I have been “riffing” lately on the ideas of Charlie Munger (please check the Charlie Munger category on the blog) and a recent speech by Ben Bernanke, chairman of the Federal Reserve, caused me to sit up and take notice. One of Munger’s categories of “human misjudgement” is the “incentive-cause bias” or, the tendency of, as Munger explains, salt salesman to tell you how much salt you need, or hammer-owners to see every problem in nail-like terms. Here is Bernanke, describing one of the key causes of the mortgage meltdown (italics mine):
The traditional model of mortgage markets, based on portfolio lending, solved
these problems in a straightforward way: Because banks and thrifts kept the
loans they made on their own books, they had strong incentives to underwrite
carefully and to invest in gathering information about borrowers and
communities. In contrast, when most loans are securitized and originators have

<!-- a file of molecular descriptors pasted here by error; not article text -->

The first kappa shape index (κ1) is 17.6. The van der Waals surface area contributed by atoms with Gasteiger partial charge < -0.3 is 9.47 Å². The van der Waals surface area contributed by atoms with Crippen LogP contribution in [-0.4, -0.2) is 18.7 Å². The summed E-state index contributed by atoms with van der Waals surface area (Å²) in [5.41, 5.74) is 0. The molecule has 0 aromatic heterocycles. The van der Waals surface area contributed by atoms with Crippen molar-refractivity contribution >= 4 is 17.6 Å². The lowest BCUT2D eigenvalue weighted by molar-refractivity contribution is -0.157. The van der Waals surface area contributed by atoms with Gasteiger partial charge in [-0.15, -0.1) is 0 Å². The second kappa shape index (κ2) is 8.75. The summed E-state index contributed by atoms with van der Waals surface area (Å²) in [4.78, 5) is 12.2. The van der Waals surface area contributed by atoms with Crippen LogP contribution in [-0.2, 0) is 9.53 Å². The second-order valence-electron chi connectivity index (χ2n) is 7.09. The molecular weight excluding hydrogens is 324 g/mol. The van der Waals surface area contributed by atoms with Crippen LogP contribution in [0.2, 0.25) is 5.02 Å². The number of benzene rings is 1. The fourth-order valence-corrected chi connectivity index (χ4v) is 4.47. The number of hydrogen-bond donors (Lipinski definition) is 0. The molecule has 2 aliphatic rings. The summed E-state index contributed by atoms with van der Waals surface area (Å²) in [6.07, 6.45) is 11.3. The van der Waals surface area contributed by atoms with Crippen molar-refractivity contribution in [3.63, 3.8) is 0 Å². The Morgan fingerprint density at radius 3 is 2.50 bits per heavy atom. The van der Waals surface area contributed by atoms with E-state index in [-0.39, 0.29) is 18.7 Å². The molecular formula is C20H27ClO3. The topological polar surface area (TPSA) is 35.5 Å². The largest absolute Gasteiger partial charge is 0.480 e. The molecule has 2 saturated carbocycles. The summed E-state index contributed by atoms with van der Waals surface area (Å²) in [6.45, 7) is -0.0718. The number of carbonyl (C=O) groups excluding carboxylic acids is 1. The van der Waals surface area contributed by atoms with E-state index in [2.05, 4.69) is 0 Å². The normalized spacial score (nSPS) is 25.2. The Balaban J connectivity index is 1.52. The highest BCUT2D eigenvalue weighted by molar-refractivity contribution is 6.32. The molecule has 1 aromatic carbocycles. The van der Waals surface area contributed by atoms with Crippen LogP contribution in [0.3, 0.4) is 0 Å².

little financial or reputational capital at risk, the danger exists that
the originators of loans will be less diligent. In securitization markets,
therefore, monitoring the originators and ensuring that they have incentives to
make good loans is critical. I have argued elsewhere that, in some cases, the
failure of investors to provide adequate oversight of originators and to ensure
that originators' incentives were properly aligned was a major cause of the
problems that we see today in the subprime mortgage market (Bernanke, 2007). In recent months we have seen a reassessment of the problems of maintaining
adequate monitoring and incentives in the lending process, with investors
insisting on tighter underwriting standards and some large lenders pulling back
from the use of brokers and other agents.
In other words, there was no incentive for the underwiters to scrutinize the credit risks of the borrowers, and plenty of incentive to turn those mortgages around and get them out the door.
The incentive-cause bias is alive and well and has come close to toppling the banking system. Score another one for Charlie Munger.
Techtags: Charlie Munger Ben Bernanke Incentive bias